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Council in solidarity with Typographical Union strike at the Chronicle Herald

Halifax-based organizers Angela Giles and Robin Tress.

The Council of Canadians expressed its solidarity with the Halifax Typographical Union on the first anniversary of the strike at the Chronicle Herald.

Local Xpress, a news website run entirely by striking reporters, photographers and editors, reports, “Hundreds of union members and other supporters turned out for rallies across the province in support of the newsroom workers. Sixty-one newsroom staff walked off the job January 23, 2016, over a contract that included wage rollbacks and other cuts. Departures have since reduced union membership to 55 people.”

On February 1, 2016, the Canadian Press reported, “The 61 editorial staff have been off the job since January 23. The union is striking against a list of contract concessions which Herald management says are needed to cope with economic challenges affecting the North American newspaper industry. Among a host of proposed changes, the newspaper wants to reduce wages, lengthen working hours, and alter future pension benefits. The union has said it would remain a union ‘in name only’ if it agrees to more than 1,232 changes to the existing contract.”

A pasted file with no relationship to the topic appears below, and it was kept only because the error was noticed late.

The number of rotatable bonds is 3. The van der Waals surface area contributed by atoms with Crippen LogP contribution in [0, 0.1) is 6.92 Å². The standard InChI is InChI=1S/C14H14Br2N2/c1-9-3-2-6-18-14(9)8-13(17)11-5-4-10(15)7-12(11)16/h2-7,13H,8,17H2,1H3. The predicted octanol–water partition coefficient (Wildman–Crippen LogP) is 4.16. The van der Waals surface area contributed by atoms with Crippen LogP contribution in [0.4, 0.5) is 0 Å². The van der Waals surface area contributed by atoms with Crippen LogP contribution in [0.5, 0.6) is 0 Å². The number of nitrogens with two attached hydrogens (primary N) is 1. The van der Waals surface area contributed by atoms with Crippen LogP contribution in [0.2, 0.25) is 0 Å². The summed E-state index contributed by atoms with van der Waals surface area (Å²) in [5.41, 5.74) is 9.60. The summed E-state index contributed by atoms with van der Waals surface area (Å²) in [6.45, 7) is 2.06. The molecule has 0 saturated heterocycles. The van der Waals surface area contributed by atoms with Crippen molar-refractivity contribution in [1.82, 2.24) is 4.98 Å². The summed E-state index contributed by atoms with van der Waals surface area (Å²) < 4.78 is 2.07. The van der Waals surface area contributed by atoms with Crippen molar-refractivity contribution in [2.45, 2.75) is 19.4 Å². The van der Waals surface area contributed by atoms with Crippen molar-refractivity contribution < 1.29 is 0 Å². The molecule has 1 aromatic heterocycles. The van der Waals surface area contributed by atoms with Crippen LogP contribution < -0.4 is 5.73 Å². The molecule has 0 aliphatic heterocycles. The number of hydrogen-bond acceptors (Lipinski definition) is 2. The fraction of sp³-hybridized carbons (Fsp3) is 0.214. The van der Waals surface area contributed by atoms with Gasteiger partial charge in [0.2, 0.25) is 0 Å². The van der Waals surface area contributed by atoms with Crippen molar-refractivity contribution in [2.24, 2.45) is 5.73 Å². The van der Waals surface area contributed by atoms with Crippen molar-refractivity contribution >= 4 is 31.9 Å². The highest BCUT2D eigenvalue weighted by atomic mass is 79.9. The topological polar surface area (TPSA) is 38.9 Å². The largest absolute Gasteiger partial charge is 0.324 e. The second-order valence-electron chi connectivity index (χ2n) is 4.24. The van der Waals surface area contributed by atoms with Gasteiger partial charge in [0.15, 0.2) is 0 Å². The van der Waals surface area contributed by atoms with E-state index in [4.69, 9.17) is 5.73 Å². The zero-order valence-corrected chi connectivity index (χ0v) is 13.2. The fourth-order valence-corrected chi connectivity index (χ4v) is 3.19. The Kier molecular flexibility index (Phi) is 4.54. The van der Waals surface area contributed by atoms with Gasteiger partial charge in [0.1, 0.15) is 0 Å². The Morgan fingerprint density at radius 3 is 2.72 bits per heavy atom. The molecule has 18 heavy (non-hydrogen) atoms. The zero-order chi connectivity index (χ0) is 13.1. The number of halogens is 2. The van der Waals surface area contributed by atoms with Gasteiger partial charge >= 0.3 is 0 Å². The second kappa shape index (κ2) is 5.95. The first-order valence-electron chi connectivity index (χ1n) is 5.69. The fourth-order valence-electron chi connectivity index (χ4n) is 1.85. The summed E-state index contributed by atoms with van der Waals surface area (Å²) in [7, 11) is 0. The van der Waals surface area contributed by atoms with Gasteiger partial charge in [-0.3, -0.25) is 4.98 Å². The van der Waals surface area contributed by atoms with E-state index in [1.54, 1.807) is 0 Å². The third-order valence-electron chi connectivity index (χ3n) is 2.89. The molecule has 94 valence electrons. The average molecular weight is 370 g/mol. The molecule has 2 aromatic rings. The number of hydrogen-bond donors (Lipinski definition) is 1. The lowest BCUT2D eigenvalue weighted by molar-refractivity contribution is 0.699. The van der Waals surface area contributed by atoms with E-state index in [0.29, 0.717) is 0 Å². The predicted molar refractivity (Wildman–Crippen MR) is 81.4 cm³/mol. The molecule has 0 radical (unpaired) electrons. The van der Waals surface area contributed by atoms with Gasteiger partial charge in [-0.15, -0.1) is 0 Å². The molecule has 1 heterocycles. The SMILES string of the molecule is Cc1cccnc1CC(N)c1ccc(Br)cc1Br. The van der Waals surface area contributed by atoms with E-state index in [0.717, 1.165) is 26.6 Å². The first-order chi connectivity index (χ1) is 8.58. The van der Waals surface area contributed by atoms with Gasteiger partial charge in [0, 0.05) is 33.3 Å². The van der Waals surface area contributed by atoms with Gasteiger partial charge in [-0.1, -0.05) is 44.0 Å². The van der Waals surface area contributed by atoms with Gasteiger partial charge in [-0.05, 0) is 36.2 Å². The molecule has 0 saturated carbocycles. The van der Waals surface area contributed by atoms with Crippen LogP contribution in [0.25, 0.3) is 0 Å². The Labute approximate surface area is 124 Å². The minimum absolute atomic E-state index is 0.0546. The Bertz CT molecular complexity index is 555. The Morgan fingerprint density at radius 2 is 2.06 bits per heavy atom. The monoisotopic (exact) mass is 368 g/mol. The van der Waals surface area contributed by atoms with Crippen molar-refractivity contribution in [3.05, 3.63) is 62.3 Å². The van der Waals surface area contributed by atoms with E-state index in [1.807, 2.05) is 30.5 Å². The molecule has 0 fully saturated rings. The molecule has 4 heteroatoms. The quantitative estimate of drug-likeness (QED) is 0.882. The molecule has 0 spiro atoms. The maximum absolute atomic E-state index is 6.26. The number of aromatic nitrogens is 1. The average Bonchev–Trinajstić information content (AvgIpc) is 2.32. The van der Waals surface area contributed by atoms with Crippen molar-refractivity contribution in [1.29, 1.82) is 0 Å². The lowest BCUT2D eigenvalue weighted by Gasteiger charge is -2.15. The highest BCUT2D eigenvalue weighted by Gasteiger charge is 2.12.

And last year the CBC highlighted, “The labour contract proposed by management of the Chronicle Herald contains language that could be used to kill the union at Canada’s oldest independently owned newspaper, legal experts say. …It changes job security to ‘an aspiration rather than a right’, said Jula Hughes, a University of New Brunswick professor who specializes in labour law and has reviewed the offer. …Management could hire contractors or brand new non-union employees to do the work of union members. It’s language that Hughes said she has never seen.”

In May 2016, Canadian Labour Congress president Hassan Yussuff called on the province to appoint a mediator to help end the strike. Yussuff stated, “It’s vital for the province to get their mediation services. Fundamentally that is part of the system. All the workers want is for their employer to go back to the bargaining table and negotiate to find a solution. Nobody can expect a union to agree to over a 1000 changes to their contract and break the union.”

The union continues to seek to renew negotiations.

Council of Canadians supporters are encouraged to read the Local Xpress for news, sports, business and entertainment in Nova Scotia.

The union’s Facebook page is here.